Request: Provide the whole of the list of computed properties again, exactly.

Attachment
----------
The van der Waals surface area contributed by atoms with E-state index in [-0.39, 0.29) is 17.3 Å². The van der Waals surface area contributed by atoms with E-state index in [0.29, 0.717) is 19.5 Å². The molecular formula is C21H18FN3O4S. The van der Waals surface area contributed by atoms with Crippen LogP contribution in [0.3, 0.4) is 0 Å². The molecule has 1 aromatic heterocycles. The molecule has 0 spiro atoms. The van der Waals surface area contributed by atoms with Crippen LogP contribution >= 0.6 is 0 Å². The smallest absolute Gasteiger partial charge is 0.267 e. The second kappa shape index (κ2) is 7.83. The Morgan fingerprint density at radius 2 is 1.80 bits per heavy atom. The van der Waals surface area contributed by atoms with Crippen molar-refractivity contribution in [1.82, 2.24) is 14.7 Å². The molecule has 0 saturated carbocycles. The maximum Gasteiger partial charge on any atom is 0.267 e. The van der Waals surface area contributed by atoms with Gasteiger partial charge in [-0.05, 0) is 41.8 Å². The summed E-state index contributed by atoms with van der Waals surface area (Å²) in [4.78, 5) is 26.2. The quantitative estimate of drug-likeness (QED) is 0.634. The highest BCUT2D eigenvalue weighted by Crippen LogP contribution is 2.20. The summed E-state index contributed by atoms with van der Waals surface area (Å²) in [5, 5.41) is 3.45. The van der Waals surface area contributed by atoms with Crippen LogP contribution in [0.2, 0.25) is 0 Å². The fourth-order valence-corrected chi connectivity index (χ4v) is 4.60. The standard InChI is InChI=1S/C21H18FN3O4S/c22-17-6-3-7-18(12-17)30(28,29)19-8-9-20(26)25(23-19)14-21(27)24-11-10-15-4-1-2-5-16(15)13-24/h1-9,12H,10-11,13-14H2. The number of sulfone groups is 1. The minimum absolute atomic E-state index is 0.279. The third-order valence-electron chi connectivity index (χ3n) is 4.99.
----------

The van der Waals surface area contributed by atoms with E-state index in [-0.39, 0.29) is 17.3 Å². The van der Waals surface area contributed by atoms with E-state index in [0.29, 0.717) is 19.5 Å². The molecular formula is C21H18FN3O4S. The van der Waals surface area contributed by atoms with Crippen LogP contribution in [0.3, 0.4) is 0 Å². The molecule has 1 aromatic heterocycles. The molecule has 0 spiro atoms. The van der Waals surface area contributed by atoms with Crippen LogP contribution >= 0.6 is 0 Å². The smallest absolute Gasteiger partial charge is 0.267 e. The second kappa shape index (κ2) is 7.83. The Morgan fingerprint density at radius 2 is 1.80 bits per heavy atom. The van der Waals surface area contributed by atoms with Crippen molar-refractivity contribution in [1.82, 2.24) is 14.7 Å². The molecule has 0 saturated carbocycles. The maximum Gasteiger partial charge on any atom is 0.267 e. The van der Waals surface area contributed by atoms with Gasteiger partial charge in [-0.05, 0) is 41.8 Å². The summed E-state index contributed by atoms with van der Waals surface area (Å²) in [4.78, 5) is 26.2. The quantitative estimate of drug-likeness (QED) is 0.634. The highest BCUT2D eigenvalue weighted by Crippen LogP contribution is 2.20. The summed E-state index contributed by atoms with van der Waals surface area (Å²) in [5, 5.41) is 3.45. The van der Waals surface area contributed by atoms with Crippen LogP contribution in [0.2, 0.25) is 0 Å². The fourth-order valence-corrected chi connectivity index (χ4v) is 4.60. The standard InChI is InChI=1S/C21H18FN3O4S/c22-17-6-3-7-18(12-17)30(28,29)19-8-9-20(26)25(23-19)14-21(27)24-11-10-15-4-1-2-5-16(15)13-24/h1-9,12H,10-11,13-14H2. The number of sulfone groups is 1. The minimum absolute atomic E-state index is 0.279. The third-order valence-electron chi connectivity index (χ3n) is 4.99.